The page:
You'd think that any director who could deliver a hilarious film like "My Cousin Vinny" and any writing team that could churn out "City Slickers" would have a line on creating good comedies. But "Greedy", about a bunch of gold-digging relatives who can't wait for their wealthy uncle to kick off, is surprisingly inept. It's not as stupid as films like this are usually in danger of becoming, but neither is it funny.
Uncle Joe (Kirk Douglas), who made millions of dollars from his scrap metal business, is getting up there in years and several of his nieces and nephews are eager for what they hope is a bountiful inheritance. Frank (Phil Hartman), Carl (Ed Begley jr.), Glen (Jere Burns), Patti (Colleen Camp), Ed (Bob Balaban) and their families are akin to vultures, not above naming all of their children Joe in an attempt to win his favor. They are also not above hiring private detectives to scope out dirt on each other which they can then innocently relate to Uncle Joe who might then cut down the offending person's share in favor of the others. Naturally, the mud slings in all directions and nobody is immune.
This unapologetically greedy family is thrown into turmoil by Uncle Joe's recent acquisition of a nubile young nurse named Molly (Olivia d'Abo). The threat is made that the grovelers may be written out of the will in favor of Molly, who may or may not be having a physical relationship with Uncle Joe. In desperation, the nieces and nephews locate Uncle Joe's favorite relative, Daniel (Michael J. Fox). Daniel, whose father refuses to wheedle along with his siblings, is a so-so pro bowler without a greedy bone in his body. He goes along with the nieces and nephews just because it has been too long since he's seen his great uncle, and also because he would like to borrow a sum of money to start a business.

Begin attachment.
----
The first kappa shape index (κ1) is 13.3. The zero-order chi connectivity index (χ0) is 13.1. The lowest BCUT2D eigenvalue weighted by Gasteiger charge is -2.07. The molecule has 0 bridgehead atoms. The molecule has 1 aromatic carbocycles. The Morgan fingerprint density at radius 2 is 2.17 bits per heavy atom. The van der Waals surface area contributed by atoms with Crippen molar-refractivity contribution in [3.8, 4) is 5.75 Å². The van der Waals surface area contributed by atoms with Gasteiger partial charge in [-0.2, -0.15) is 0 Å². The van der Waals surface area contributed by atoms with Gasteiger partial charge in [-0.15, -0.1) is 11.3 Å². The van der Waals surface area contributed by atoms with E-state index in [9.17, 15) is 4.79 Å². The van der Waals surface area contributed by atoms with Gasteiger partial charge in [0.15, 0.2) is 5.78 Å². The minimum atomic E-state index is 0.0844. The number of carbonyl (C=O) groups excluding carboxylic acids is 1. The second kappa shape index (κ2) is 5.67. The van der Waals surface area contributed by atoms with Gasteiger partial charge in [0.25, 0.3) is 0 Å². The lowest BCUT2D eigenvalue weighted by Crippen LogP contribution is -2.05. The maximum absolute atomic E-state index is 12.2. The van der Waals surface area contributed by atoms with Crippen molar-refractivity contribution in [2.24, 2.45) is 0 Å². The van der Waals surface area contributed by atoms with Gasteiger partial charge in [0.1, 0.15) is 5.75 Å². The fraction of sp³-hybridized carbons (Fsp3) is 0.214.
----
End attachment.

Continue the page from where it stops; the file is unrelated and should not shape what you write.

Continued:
Eventually Daniel gets swept up in the rampant avarice. Uncle Joe decides to place control of his fortune in the hands of one person and so the film degenerates into a showdown between Daniel and Molly. But everything is not as it appears on the surface. Uncle Joe is more devious than anyone imagines.
It's been a while since I've run across a comedy as labored and pointless as "Greedy". The only good comic performance in the film is given by "Saturday Night Live" regular Phil Hartman as the relentless Frank. One of the problems with the film is that it isn't substantial enough wield the arc of Michael J. Fox's character from selfless to greedy back to selfless. But the chief obstacle to the success of "Greedy" is that it just doesn't contain many laughs. And if a comedy isn't funny, what good is it?